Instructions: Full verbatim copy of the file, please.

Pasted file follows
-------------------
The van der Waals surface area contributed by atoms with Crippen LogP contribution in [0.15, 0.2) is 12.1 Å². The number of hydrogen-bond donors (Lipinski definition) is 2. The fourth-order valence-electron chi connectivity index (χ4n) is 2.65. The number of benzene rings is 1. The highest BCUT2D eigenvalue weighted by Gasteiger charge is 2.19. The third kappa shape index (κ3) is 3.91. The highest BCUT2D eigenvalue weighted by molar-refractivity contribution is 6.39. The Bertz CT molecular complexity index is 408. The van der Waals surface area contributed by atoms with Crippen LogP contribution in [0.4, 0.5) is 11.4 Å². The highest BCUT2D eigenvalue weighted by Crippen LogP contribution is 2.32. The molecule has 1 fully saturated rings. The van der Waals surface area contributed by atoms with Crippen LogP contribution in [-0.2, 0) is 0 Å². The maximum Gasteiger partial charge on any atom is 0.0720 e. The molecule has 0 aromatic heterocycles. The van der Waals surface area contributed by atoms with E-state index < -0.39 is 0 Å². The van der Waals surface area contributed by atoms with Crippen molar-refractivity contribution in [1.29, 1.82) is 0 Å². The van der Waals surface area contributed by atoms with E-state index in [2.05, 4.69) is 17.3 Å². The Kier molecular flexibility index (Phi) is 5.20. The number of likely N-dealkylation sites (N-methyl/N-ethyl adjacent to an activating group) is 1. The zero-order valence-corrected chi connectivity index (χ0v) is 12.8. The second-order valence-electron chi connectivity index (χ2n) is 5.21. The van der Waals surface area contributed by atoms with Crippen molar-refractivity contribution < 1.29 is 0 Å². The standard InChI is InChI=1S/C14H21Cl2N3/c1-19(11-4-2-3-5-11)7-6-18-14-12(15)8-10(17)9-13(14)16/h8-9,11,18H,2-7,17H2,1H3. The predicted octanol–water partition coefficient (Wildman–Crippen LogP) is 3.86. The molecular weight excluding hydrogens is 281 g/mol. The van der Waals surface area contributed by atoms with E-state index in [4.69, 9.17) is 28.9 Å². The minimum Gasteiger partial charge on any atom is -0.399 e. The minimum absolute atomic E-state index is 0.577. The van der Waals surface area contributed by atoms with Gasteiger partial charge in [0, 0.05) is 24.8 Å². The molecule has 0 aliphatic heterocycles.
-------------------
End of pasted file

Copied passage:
The van der Waals surface area contributed by atoms with Crippen LogP contribution in [0.15, 0.2) is 12.1 Å². The number of hydrogen-bond donors (Lipinski definition) is 2. The fourth-order valence-electron chi connectivity index (χ4n) is 2.65. The number of benzene rings is 1. The highest BCUT2D eigenvalue weighted by Gasteiger charge is 2.19. The third kappa shape index (κ3) is 3.91. The highest BCUT2D eigenvalue weighted by molar-refractivity contribution is 6.39. The Bertz CT molecular complexity index is 408. The van der Waals surface area contributed by atoms with Crippen LogP contribution in [0.4, 0.5) is 11.4 Å². The highest BCUT2D eigenvalue weighted by Crippen LogP contribution is 2.32. The molecule has 1 fully saturated rings. The van der Waals surface area contributed by atoms with Crippen LogP contribution in [-0.2, 0) is 0 Å². The maximum Gasteiger partial charge on any atom is 0.0720 e. The molecule has 0 aromatic heterocycles. The van der Waals surface area contributed by atoms with E-state index < -0.39 is 0 Å². The van der Waals surface area contributed by atoms with Crippen molar-refractivity contribution in [1.29, 1.82) is 0 Å². The van der Waals surface area contributed by atoms with E-state index in [2.05, 4.69) is 17.3 Å². The Kier molecular flexibility index (Phi) is 5.20. The number of likely N-dealkylation sites (N-methyl/N-ethyl adjacent to an activating group) is 1. The zero-order valence-corrected chi connectivity index (χ0v) is 12.8. The second-order valence-electron chi connectivity index (χ2n) is 5.21. The van der Waals surface area contributed by atoms with Crippen molar-refractivity contribution < 1.29 is 0 Å². The standard InChI is InChI=1S/C14H21Cl2N3/c1-19(11-4-2-3-5-11)7-6-18-14-12(15)8-10(17)9-13(14)16/h8-9,11,18H,2-7,17H2,1H3. The predicted octanol–water partition coefficient (Wildman–Crippen LogP) is 3.86. The molecular weight excluding hydrogens is 281 g/mol. The van der Waals surface area contributed by atoms with E-state index in [4.69, 9.17) is 28.9 Å². The minimum Gasteiger partial charge on any atom is -0.399 e. The minimum absolute atomic E-state index is 0.577. The van der Waals surface area contributed by atoms with Gasteiger partial charge in [0, 0.05) is 24.8 Å². The molecule has 0 aliphatic heterocycles.